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2 Ways You Could Risk Losing Your Social Security

Social Security benefits are integral for many older adults. In fact, 44% of baby boomers expect Social Security to be their primary source of income in retirement, according to a 2021 survey from the Nationwide Retirement Institute.
While Social Security wasn’t designed to be a sole source of income, it can make for a more comfortable retirement. It’s critical, though, to make the most of your benefits.
There are many factors that affect how much you receive each month, and these two factors could result in collecting less from Social Security than you expect.
Image source: Getty Images.

1. State and federal taxes
Even in retirement, your Social Security benefits may be subject to both state and federal income taxes.
Your state taxes will depend on where you live, and the good news is that only 12 states tax Social Security: Colorado, Connecticut, Kansas, Minnesota, Missouri, Montana, Nebraska, New Mexico, Rhode Island, Utah, Vermont, and West Virginia. If you live in one of the other 38 states, you don’t need to worry about state taxes on your benefits.
Even if you live in a tax-friendly state, though, you could still owe federal taxes on your benefits. Your federal taxes will depend on a figure called your “combined income.” This is half of your annual benefit amount plus your adjusted gross income and any nontaxable interest.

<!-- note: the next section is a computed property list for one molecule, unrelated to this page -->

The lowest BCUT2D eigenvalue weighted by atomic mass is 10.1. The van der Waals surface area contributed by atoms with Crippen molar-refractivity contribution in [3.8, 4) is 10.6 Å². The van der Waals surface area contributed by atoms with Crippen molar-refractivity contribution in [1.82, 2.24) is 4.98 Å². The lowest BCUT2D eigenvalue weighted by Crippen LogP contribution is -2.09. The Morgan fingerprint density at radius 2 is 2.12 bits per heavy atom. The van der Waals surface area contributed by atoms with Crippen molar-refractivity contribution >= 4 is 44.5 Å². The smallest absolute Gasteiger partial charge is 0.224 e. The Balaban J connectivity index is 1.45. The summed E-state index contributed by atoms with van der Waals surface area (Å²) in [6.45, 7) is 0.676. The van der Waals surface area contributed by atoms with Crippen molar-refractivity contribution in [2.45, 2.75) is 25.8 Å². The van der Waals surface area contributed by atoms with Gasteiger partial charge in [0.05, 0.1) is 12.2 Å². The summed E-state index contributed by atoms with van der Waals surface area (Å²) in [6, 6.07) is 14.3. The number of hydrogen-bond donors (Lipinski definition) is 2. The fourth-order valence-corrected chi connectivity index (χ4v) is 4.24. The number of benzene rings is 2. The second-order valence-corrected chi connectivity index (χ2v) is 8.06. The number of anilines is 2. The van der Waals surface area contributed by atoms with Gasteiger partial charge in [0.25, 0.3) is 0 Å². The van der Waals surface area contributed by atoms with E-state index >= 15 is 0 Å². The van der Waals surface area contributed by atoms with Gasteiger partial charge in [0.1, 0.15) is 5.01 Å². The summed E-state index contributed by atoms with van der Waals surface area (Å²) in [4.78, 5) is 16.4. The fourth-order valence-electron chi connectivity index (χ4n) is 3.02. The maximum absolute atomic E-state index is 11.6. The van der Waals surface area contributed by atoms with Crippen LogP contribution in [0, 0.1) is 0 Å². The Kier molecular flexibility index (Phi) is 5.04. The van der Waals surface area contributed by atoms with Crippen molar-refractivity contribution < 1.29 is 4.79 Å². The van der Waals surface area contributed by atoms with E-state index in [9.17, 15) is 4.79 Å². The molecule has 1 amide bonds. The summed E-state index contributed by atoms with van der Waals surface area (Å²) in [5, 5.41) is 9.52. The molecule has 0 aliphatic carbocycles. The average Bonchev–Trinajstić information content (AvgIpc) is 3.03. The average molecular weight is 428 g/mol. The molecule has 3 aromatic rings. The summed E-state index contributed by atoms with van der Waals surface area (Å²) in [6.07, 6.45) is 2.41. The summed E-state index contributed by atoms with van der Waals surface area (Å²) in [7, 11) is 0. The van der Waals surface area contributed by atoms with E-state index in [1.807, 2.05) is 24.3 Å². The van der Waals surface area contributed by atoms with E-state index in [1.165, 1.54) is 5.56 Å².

If your combined income is higher than $25,000 per year (or $32,000 per year for married couples filing jointly), you’ll owe federal taxes on up to 85% of your benefits.
You may not be able to change whether or not you owe taxes on your Social Security, but you can prepare for this expense. When you’re aware of the taxes you might owe in retirement, it will be easier to budget for them so you’re not caught off guard.
2. Not filing at the right age
One of the biggest factors influencing your benefit amount is the age you begin claiming. Age 62 is the earliest you can file for Social Security, but if you claim at this age, your benefit amount will be reduced by up to 30%.
You can also delay benefits and receive larger checks. By waiting until age 70 to file, for example, you’ll collect your full benefit amount based on your work record along with up to 32% extra each month.
In theory, you should collect the same amount over a lifetime, no matter when you claim. You’ll either receive smaller checks but more of them or fewer, larger payments. However, in some cases, you could come out ahead by claiming at a particular age.
Image source: Getty Images.

For example, if you end up living a much longer-than-average lifespan, you could collect more over a lifetime if you delay benefits. Conversely, if you live a shorter lifespan, claiming early could be in your best interest.
For most people, the break-even point (or the age at which you’ll receive more in total by delaying benefits) is somewhere in the late 70s or early 80s. If you live past that age, delaying Social Security could be a smart financial move. But if you have reason to believe you won’t live that long, you may be better off claiming early.
Everyone’s situation is different, so the best strategy for one person may not be right for you. But the more you understand how your benefits are calculated, the easier it will be to make the most of them.
The Motley Fool has a disclosure policy. –